Time Sinks: The Elder Scrolls V: Skyrim

There's a brief retrospective-like article on The Elder Scrolls V: Skyrim on GameInformer, and while you won't find an insightful analysis of the title's mechanics in it, it does a good job explaining why so many people loved the title. Here's a snip:
Skyrim nicely ties its crafting, enhancements, and smithing (and I don't even dabble in cooking or mining!) with its multi-faceted skill constellations for complementary systems that not only give you a tangible object at the end of your hard work, but also improve your character. I spend hours plotting out exactly which perks I want to get on the constellations and then work backwards from there to see what I have to do to achieve them.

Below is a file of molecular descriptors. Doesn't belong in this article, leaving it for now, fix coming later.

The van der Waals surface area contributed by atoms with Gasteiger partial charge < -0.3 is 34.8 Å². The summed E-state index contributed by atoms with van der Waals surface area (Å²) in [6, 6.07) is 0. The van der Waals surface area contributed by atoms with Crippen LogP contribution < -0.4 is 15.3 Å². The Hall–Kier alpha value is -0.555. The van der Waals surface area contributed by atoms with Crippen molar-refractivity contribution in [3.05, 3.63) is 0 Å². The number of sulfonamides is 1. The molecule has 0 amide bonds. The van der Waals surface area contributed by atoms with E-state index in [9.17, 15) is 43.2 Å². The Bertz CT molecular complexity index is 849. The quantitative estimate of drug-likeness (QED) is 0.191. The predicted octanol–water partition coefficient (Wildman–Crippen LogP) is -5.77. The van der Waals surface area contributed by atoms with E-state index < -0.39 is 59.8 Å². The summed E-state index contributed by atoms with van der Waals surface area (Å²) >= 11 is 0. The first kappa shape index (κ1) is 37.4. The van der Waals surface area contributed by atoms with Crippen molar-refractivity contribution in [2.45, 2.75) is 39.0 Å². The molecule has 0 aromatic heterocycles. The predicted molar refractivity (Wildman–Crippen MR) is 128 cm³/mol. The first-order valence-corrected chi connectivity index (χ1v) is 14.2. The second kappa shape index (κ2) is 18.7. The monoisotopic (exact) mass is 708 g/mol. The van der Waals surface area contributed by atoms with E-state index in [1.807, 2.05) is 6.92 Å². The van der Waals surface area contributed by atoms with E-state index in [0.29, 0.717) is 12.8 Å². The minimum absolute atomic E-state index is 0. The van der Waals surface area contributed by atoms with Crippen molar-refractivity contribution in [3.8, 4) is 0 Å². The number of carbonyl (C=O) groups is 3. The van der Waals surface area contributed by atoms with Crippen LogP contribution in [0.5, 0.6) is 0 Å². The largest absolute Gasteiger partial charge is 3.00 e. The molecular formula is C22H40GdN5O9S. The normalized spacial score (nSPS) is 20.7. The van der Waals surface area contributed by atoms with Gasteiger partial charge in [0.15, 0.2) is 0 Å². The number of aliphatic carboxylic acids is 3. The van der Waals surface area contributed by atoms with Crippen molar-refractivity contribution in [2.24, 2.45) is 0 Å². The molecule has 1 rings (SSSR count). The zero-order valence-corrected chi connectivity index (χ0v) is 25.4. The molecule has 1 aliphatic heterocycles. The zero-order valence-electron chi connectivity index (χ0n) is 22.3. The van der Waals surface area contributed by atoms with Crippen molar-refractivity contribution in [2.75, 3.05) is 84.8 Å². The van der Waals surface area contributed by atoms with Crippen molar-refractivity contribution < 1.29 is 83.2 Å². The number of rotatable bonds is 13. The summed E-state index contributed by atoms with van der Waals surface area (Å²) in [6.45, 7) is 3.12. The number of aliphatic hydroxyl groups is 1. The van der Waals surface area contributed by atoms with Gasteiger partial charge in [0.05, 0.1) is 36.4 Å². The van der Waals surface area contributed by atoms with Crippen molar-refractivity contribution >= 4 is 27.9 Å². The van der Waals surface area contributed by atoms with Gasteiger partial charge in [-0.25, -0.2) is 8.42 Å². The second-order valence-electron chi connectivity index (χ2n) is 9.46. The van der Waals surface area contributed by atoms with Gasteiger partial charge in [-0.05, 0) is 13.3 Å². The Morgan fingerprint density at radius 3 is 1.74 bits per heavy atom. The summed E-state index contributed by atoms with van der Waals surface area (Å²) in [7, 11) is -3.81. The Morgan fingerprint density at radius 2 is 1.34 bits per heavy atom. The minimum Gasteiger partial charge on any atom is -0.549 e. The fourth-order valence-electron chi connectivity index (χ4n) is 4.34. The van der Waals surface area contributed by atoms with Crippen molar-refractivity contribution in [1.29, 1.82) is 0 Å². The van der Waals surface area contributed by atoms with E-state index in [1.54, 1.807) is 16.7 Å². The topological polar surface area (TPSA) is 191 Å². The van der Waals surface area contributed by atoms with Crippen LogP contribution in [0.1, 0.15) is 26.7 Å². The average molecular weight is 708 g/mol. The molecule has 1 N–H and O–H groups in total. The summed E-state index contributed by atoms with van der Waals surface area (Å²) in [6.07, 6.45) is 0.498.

There's also the necessary process of decluttering your inventory from all the potions, unused weapons, and other miscellanea, which ties into another time suck for me in the game arranging my houses. Apart from upgrading the place, it's nice to have a well-appointed storehouse of stuff you never know when you might need a particular item that you don't necessarily want to carry around with you all the time.

None of this is revolutionary for a video game. However, Skyrim is so well constructed that the allure when you place it all in the context of the game world and your moment-to-moment existence is powerful. Legends are created through grand adventures, but scratching out a living that has an impact on the world both large and small is immeasurable.